According to numerous sources within the Section, Ms. Gyamfi had been asked in two separate interviews whether she was involved in the leaking of confidential and privileged information out of the Voting Section. Each time, she flatly denied any knowledge as to who was responsible for the leaks. In a third interview, she was once again questioned about her role in the leaks. At first, she adamantly denied involvement. Then, however, she was confronted with e-mail documents rebutting her testimony.
At that point, she immediately broke down and confessed that she had lied to the investigators three separate times. Since IG interviewees are all required to take an oath to tell the truth upon penalty of perjury, and investigators record all interviews, an audio recording of these admissions must exist in the IG files. Mind you, Ms. Gyamfi did not say she misunderstood the questions. She did not claim to have forgotten something and later remembered it. Instead, she plainly admitted her deceit and ascribed her motive to attempting to protect the “other people” involved, i.e., the other career staff (mostly attorneys) who also violated their oaths of office and their professional obligations by publicizing confidential legal opinions and analyses.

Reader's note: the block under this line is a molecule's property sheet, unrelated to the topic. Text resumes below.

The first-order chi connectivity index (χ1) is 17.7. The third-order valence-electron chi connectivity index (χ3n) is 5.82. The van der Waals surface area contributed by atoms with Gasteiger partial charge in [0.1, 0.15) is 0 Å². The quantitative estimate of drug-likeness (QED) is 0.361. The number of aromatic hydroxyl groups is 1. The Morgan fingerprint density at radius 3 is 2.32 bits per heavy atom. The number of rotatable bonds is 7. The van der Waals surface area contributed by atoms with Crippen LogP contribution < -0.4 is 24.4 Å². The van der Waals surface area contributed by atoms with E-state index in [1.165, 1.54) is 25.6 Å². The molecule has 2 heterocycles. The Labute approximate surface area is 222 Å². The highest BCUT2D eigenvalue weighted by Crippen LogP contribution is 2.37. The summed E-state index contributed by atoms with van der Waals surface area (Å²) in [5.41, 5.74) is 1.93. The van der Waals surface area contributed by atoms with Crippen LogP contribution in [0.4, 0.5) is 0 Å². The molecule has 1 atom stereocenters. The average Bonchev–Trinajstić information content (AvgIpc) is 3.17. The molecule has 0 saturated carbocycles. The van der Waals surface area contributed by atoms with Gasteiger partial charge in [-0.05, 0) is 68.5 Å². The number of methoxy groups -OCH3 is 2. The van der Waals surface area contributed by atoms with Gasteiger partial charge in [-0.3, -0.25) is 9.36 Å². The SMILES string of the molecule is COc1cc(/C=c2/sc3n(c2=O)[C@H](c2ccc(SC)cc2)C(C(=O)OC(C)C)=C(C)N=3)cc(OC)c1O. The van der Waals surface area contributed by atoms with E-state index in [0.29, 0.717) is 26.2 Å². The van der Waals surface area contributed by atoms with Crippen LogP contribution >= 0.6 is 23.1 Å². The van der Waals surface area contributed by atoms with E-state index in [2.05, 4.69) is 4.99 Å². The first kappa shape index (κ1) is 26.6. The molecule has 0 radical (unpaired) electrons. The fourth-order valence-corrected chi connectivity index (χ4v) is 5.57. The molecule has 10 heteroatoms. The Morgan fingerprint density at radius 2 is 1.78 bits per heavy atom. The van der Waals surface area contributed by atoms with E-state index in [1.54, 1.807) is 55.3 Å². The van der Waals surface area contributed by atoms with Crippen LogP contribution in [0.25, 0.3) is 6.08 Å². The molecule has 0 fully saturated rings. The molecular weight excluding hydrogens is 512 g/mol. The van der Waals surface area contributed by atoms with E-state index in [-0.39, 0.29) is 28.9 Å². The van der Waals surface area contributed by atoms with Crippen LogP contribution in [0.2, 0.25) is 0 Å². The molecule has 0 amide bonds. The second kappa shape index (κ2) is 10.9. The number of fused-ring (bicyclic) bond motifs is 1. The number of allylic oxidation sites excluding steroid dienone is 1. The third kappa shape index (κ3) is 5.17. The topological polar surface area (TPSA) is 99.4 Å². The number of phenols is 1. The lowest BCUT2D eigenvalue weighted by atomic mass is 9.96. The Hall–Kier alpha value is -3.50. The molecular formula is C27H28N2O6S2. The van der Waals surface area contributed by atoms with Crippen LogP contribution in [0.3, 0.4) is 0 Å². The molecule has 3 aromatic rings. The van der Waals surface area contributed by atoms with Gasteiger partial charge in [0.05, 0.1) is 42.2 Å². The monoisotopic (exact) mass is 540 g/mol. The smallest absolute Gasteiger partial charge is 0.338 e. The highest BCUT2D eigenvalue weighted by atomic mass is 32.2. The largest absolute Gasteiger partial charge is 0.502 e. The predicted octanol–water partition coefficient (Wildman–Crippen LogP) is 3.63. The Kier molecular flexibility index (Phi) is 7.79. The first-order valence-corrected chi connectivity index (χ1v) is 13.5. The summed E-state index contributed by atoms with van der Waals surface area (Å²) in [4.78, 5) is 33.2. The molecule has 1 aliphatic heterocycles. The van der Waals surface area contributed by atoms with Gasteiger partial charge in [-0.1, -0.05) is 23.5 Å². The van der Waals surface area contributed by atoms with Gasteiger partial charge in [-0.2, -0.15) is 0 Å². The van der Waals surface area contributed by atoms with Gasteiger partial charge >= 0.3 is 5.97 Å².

After the admission, Ms. Gyamfi returned to the Voting Section distraught, crying and sobbing. She was consoled by another career employee to whom she confessed what had happened. This was witnessed and heard by other Voting Section staff, and the story of what occurred during the IG interview was soon known all over the Section.
Amazingly, despite Ms. Gyamfi’s admission of committing perjury not once, but three times, she so far has been neither terminated nor disciplined by the Justice Department. In fact, her boss, Voting Section Chief Chris Herren, continues to assign her to the most politically sensitive of matters, including the Department’s review of Texas’s congressional redistricting plan.